Man arrested for selling virtual game credits on Telegram and going MIA after getting paid

A 24-year-old man was arrested for his suspected involvement in a series of cheating cases after allegedly selling game credits and becoming uncontactable upon receiving payment.

The police received a report on February 12 from a victim who was purportedly cheated by an online seller who sold virtual game credits through Telegram.

After payment was made by the victim via PayNow, the seller allegedly failed to deliver the game credits and became uncontactable.

Through follow-up investigations, officers from Bedok Police Division established the suspect's identity and arrested him on Wednesday (March 24).

Preliminary investigations revealed that the man is believed to be involved in several other cheating cases.

Police investigations are ongoing.

If convicted for cheating, the man faces a jail term of up to 10 years and a fine.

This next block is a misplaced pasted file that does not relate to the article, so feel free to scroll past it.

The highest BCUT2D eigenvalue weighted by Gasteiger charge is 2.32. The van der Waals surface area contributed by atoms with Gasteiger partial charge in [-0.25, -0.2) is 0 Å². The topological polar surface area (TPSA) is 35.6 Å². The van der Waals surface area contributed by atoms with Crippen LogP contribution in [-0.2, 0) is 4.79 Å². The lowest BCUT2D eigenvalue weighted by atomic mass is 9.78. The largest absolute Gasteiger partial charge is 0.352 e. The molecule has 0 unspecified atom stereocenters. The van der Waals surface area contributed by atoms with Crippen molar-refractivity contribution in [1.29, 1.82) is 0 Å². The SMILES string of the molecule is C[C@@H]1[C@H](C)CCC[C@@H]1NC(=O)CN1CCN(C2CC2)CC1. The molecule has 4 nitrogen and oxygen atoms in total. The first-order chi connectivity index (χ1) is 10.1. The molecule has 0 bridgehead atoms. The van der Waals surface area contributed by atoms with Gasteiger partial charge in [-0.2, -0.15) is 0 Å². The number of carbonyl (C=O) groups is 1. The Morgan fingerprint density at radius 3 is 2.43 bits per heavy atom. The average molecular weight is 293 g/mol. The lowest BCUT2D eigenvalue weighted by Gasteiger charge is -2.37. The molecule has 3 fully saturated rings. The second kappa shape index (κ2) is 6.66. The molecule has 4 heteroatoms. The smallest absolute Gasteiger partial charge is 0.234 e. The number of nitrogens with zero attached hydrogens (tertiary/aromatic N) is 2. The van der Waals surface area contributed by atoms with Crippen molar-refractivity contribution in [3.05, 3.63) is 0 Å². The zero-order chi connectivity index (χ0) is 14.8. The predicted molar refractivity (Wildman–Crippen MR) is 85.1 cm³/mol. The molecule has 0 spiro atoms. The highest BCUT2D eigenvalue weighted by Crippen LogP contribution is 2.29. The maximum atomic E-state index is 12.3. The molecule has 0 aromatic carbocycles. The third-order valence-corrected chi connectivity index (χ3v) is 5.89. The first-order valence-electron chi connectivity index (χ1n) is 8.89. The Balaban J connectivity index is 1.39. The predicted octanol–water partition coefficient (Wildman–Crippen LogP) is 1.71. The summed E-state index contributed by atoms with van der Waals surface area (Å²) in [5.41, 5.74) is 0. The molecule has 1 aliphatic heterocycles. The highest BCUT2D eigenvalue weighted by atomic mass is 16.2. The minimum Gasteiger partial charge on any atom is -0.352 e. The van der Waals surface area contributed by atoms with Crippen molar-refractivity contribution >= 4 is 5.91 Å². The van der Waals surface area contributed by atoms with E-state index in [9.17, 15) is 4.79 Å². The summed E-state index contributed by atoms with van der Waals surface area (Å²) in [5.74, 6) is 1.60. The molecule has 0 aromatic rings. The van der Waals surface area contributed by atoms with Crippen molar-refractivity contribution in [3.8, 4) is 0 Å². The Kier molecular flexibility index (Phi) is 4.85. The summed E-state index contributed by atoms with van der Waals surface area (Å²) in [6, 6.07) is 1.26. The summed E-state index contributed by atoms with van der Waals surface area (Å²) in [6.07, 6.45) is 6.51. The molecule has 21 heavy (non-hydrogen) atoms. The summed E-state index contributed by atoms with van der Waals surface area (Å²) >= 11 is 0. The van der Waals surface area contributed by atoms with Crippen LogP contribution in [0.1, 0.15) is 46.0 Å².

In a statement on Friday, the police said they "take a serious view of persons who may be involved in scams and frauds, and perpetrators will be dealt with in accordance with the law."

Members of the public are advised to take the following precautions when making online purchases:

  1. Opt for buyer protection by using in-built payment options that release payment to the seller only upon delivery, or use trusted e-commerce platforms to transact with sellers for goods and services. Whenever possible, avoid making advance payments or direct bank transfers to the seller.

  2. Scammers may entice buyers to contact them directly through messaging platforms such as Telegram, WhatsApp or WeChat by offering a better or faster deal if bank transfer payments are made directly to them. They may also use a local bank account or provide a copy of a NRIC/driver’s licence to make you believe that they are genuine sellers. Do not fall for it.

  3. If the price is too good to be true, it probably is. Purchase only from authorised sellers or reputable sources, especially for high-value items.

For more information on scams, members of the public can visit or call the Anti-Scam Hotline at 1800-722-6688.

Anyone with information on such scams may call the police hotline at 1800-255-0000 or submit information online at

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